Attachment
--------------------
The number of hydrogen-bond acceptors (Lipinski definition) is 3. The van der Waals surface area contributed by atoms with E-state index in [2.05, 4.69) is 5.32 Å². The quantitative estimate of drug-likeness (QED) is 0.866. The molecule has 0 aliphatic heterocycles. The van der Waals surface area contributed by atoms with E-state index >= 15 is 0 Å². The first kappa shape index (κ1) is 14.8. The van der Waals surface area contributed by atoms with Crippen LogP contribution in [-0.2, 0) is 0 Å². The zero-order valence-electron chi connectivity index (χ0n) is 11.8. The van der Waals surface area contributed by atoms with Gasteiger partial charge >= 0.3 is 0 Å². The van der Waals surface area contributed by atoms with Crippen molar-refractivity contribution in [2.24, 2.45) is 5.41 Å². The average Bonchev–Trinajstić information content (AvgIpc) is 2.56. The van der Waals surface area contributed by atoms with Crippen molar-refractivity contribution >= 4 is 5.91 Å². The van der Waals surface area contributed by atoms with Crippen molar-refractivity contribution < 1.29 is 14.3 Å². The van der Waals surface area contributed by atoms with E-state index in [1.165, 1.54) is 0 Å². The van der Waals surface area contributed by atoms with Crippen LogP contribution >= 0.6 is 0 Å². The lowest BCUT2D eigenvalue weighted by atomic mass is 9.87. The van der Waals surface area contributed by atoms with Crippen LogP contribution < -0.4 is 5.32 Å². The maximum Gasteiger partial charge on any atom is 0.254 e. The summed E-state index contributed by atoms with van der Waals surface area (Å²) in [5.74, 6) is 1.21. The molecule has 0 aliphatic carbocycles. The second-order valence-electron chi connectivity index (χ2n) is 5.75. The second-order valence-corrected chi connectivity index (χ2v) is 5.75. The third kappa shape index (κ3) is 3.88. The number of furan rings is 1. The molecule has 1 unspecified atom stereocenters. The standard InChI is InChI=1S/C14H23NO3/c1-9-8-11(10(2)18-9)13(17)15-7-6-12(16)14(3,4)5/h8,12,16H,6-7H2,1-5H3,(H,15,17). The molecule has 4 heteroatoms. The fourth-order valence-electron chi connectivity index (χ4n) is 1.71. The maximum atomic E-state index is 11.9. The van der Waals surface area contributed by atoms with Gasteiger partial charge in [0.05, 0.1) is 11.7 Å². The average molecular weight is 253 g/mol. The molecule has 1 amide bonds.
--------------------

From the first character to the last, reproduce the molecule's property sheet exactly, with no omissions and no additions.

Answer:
The number of hydrogen-bond acceptors (Lipinski definition) is 3. The van der Waals surface area contributed by atoms with E-state index in [2.05, 4.69) is 5.32 Å². The quantitative estimate of drug-likeness (QED) is 0.866. The molecule has 0 aliphatic heterocycles. The van der Waals surface area contributed by atoms with E-state index >= 15 is 0 Å². The first kappa shape index (κ1) is 14.8. The van der Waals surface area contributed by atoms with Crippen LogP contribution in [-0.2, 0) is 0 Å². The zero-order valence-electron chi connectivity index (χ0n) is 11.8. The van der Waals surface area contributed by atoms with Gasteiger partial charge >= 0.3 is 0 Å². The van der Waals surface area contributed by atoms with Crippen molar-refractivity contribution in [2.24, 2.45) is 5.41 Å². The average Bonchev–Trinajstić information content (AvgIpc) is 2.56. The van der Waals surface area contributed by atoms with Crippen molar-refractivity contribution >= 4 is 5.91 Å². The van der Waals surface area contributed by atoms with Crippen molar-refractivity contribution < 1.29 is 14.3 Å². The van der Waals surface area contributed by atoms with E-state index in [1.165, 1.54) is 0 Å². The van der Waals surface area contributed by atoms with Crippen LogP contribution >= 0.6 is 0 Å². The lowest BCUT2D eigenvalue weighted by atomic mass is 9.87. The van der Waals surface area contributed by atoms with Crippen LogP contribution < -0.4 is 5.32 Å². The maximum Gasteiger partial charge on any atom is 0.254 e. The summed E-state index contributed by atoms with van der Waals surface area (Å²) in [5.74, 6) is 1.21. The molecule has 0 aliphatic carbocycles. The second-order valence-electron chi connectivity index (χ2n) is 5.75. The second-order valence-corrected chi connectivity index (χ2v) is 5.75. The third kappa shape index (κ3) is 3.88. The number of furan rings is 1. The molecule has 1 unspecified atom stereocenters. The standard InChI is InChI=1S/C14H23NO3/c1-9-8-11(10(2)18-9)13(17)15-7-6-12(16)14(3,4)5/h8,12,16H,6-7H2,1-5H3,(H,15,17). The molecule has 4 heteroatoms. The fourth-order valence-electron chi connectivity index (χ4n) is 1.71. The maximum atomic E-state index is 11.9. The van der Waals surface area contributed by atoms with Gasteiger partial charge in [0.05, 0.1) is 11.7 Å². The average molecular weight is 253 g/mol. The molecule has 1 amide bonds.